Lee Koppelman, Master Planner and Longtime SBU Faculty, Dies at 94
Lee Koppelman, a master planner and visionary who helped shape the development of Long Island while serving in several roles at Stony Brook University, died March 22 at the age of 94.
Koppelman was a leading professor and professor emeritus in the Department of Political Science in the College of Arts and Sciences, where he taught courses in the Master of Arts in Public Policy program into his final months. He joined Stony Brook as an adjunct professor soon after the 1965 founding of the Marine Sciences Research Center, the precursor to the School of Marine and Atmospheric Sciences (SoMAS), where he was professor emeritus. He was also executive director of Stony Brook’s Center for Regional Policy Studies.
After launching his career as a successful landscape architect, Koppelman was drawn into the then-novel field of urban planning during the late 1950s when, as president of the Hauppauge Civic Association, he drew up a comprehensive plan that aimed to balance the preservation of open spaces with the burgeoning needs of industry and residential developers. That seminal document led to long-term government posts in the Suffolk County Planning Department (1960-1988) and as Nassau-Suffolk County Regional Planning Board executive director (1965-2006). In this capacity, he steered the decisions that protected the Island’s open spaces and water quality from the effects of runaway development; championed mass transportation, diverse housing, economic development and the environment; and helped manage suburban sprawl in one of America’s fastest-growing communities.
“Lee Koppelman was one of the nation’s most eminent urban planners and the chief planner of Long Island for over 40 years,” said Leonie Huddy, distinguished professor and chair of the Department of Political Science. “He promoted environmental sustainability on Long Island and was instrumental in guiding Long Island’s land use and development regulation, promoting affordable housing and the expansion of its transit system. He was also a leading member of the Stony Brook Political Science Department for over five decades and trained generations of local and regional leaders and policy analysts. He will be sorely missed.”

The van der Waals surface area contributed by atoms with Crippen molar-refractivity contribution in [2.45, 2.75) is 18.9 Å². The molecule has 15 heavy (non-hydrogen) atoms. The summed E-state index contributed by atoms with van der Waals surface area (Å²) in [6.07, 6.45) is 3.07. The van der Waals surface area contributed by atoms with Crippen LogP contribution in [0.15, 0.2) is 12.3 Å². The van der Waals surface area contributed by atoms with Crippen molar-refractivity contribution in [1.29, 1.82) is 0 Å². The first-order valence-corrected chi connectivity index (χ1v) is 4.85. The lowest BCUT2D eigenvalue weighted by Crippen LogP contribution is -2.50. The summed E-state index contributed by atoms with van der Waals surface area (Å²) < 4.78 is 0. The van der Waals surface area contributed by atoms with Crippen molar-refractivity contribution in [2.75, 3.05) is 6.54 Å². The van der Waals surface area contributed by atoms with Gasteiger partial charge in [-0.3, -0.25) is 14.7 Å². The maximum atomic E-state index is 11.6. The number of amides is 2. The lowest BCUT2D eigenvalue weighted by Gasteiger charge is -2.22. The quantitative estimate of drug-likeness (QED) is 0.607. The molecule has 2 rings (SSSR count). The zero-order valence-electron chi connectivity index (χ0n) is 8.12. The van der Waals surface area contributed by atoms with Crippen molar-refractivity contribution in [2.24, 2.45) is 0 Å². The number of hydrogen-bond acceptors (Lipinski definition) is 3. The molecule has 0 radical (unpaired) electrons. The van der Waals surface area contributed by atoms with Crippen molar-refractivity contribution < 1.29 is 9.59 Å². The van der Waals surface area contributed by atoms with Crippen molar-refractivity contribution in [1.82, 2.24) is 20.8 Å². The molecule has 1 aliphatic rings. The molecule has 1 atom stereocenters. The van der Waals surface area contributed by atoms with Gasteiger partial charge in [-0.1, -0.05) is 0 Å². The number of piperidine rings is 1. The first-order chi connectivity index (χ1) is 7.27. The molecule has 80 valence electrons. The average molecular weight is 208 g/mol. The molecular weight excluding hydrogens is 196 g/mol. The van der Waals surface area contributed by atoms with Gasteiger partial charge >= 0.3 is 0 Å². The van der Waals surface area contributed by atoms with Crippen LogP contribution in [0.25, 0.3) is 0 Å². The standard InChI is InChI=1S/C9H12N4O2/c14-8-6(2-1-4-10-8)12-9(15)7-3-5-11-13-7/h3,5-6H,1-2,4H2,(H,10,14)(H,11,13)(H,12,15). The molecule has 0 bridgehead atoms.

Koppelman’s major research concerned the environmental policy aspects of regional planning, specifically directed toward coastal zone management. He was project manager over almost $20 million in directed research, including coastal regional planning, comprehensive water management, shoreline erosion practices, and related studies. In addition to the development of legislation related to coastal zone management and the design of administrative mechanisms for policy implementation, Koppelman was also involved in the development of synthesis techniques for relating coastal zone science into the regional planning process.
In October 1988, he was appointed director of the Center for Regional Policy Studies, which carried out a number of research projects dealing with governmental productivity, strategic economic planning, and environmental planning. He also served as executive director of the Long Island Regional Planning Board.
In July 2015, Suffolk County Executive Steve Bellone awarded Koppelman the Suffolk Medal for Distinguished Service, the county’s highest honor. In 2018, the Town of Brookhaven dedicated a 46-acre parcel of woodlands in Setauket in his honor, creating the Lee H. Koppelman Nature Preserve. In 2019, Koppelman’s life and work was celebrated in the short documentary Koppelman, the work of SoMAS students Megan Gallagher and Anna Smith.
A public shiva will be held March 25, 27 and 28 at 1 Jefferson Ferry Drive, South Setauket, from 1 pm to 5 pm. The family asks that in lieu of flowers, donations be made to Hadassah or the Doctors Connie and Lee Koppelman Endowed Fellowship Fund in Political Science through the Stony Brook Foundation.
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